by PuckStopsHere on 07/18/09 at 06:36 AM ET
In this summer’s look at sabermetrics and hockey, I have been looking at the Corsi Number as an alternative to +/- ratings. Its appeal is that it includes a lot more events than +/- (as it is the difference between shots directed at the goal for and against when a player is on the ice in 5 on 5 situations). The drawback is that it includes missed shots and blocked shots as being equivalent to goals. Any systematic reason why a player or team might take or allow an excessive number of shots that miss that net (or some other anomaly like that) would skew the ratings. Yesterday, I gave the team Corsi Numbers from last season and it led to a very good discussion. Some teams have Corsi Numbers that do not correlate well with their regular season success. For the most part this can be explained (the comments to that post contain some of this discussion). For example, Boston has the 13th best team Corsi Number at +49 despite finishing first overall
This shows that Boston did not carry the play so well in even strength situations. They allowed almost as many shots as they took. They did well because of outstanding goaltending from Vezina winner Tim Thomas and from Manny Fernandez. In order for Boston to repeat at that level, it is necessary for them to get equally strong goaltending from Thomas and Tuukka Rask this season or to see further improvement from their young core of players.
Another team with a low Corsi Number is the Philadelphia Flyers. Their 24th place -347 Corsi is the worst of all playoff teams in 2008/09. This seems odd given that they had a team +/- of +24 which placed them sixth in the league. This is partially explained when looking at the difference between the situations where +/- and Corsi apply. Corsi is only calculated in 5 on 5 situations, while +/- is calculated to include even strength and short handed goals. Philadelphia led the NHL with 16 short handed goals last year and allowed only one. Their +/- is fifteen points higher due to short handed scoring. Taking that away, Philadelphia falls significantly in the +/- standings (though not as far as their Corsi would suggest). Philadelphia is a team that well on the power play for the last several years. That makes up for some more lacklustre play at even strength and keeps them doing relatively well in the standings. Power play success shows up in neither +/- nor Corsi.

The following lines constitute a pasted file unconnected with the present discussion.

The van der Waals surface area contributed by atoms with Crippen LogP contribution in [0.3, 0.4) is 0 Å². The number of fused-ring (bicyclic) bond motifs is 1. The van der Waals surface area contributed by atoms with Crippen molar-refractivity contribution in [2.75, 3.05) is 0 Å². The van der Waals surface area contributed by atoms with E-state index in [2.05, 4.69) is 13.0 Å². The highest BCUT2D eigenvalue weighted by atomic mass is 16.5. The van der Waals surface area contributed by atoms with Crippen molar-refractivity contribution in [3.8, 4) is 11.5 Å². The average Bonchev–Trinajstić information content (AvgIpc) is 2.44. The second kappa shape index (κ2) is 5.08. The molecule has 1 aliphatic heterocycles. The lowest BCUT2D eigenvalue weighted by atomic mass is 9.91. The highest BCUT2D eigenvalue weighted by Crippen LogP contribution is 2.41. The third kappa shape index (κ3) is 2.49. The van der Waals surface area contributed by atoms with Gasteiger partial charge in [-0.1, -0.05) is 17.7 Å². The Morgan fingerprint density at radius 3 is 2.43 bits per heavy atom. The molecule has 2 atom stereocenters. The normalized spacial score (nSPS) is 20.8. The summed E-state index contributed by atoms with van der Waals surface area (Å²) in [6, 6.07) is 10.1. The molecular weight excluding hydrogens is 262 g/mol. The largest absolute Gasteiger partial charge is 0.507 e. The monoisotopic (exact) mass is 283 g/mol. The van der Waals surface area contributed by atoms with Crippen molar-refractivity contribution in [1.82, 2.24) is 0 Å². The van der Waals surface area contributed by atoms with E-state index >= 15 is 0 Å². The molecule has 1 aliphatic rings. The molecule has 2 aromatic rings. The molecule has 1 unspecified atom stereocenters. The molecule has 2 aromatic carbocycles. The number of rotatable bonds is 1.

Do Corsi and +/- more or less measure the same thing? The team values for each can be plotted against each other to give the plot below.
It is clear that in general teams with good +/- ratings also have good Corsi Numbers and vice versa. The correlation between Corsi and +/- in 2008/09 was 0.462. This is a pretty good correlation. They are measuring similar features of hockey.
There are seven teams where the Corsi and +/- have differing signs. Four have positive +/- and negative Corsi. They are Vancouver, Florida, Pittsburgh and Philadelphia. The Philadelphia case is largely explained by shorthanded play, as explained already. The Vancouver case is one of strong goaltending. Roberto Luongo saved a higher percentage of shots taken on him than did Vancouver’s opponents. Thus the shots taken favored the opponents, while the goals favored Vancouver. Florida was a similar case with Tomas Vokoun and Craig Anderson providing top goaltending. Pittsburgh did very badly in the early part of the season and their Corsi never recovered in their late season turn around. Their top forwards all had very good shooting percentages, which imply that they tended to take higher quality shots and may have chosen not to take the lesser quality ones. There are three teams with positive Corsi and negative +/-. They are the New York Rangers, Los Angeles and Toronto. Toronto is the reverse of the Vancouver case. They had very bad goaltending. They a relatively few number of shots, but they went in the goal. Los Angeles is another case of relatively poor goaltending (though not as extreme). The New York Rangers were a case of very bad shooting percentages. They took a lot of shots but few went in. In fact, the top shooting percentage among anyone who played 60 or more games with the New York Rangers was held by Markus Naslund at 11.2%. That would be ninth highest on Pittsburgh (tenth if you include Chris Kunitz who was acquired just before the trade deadline).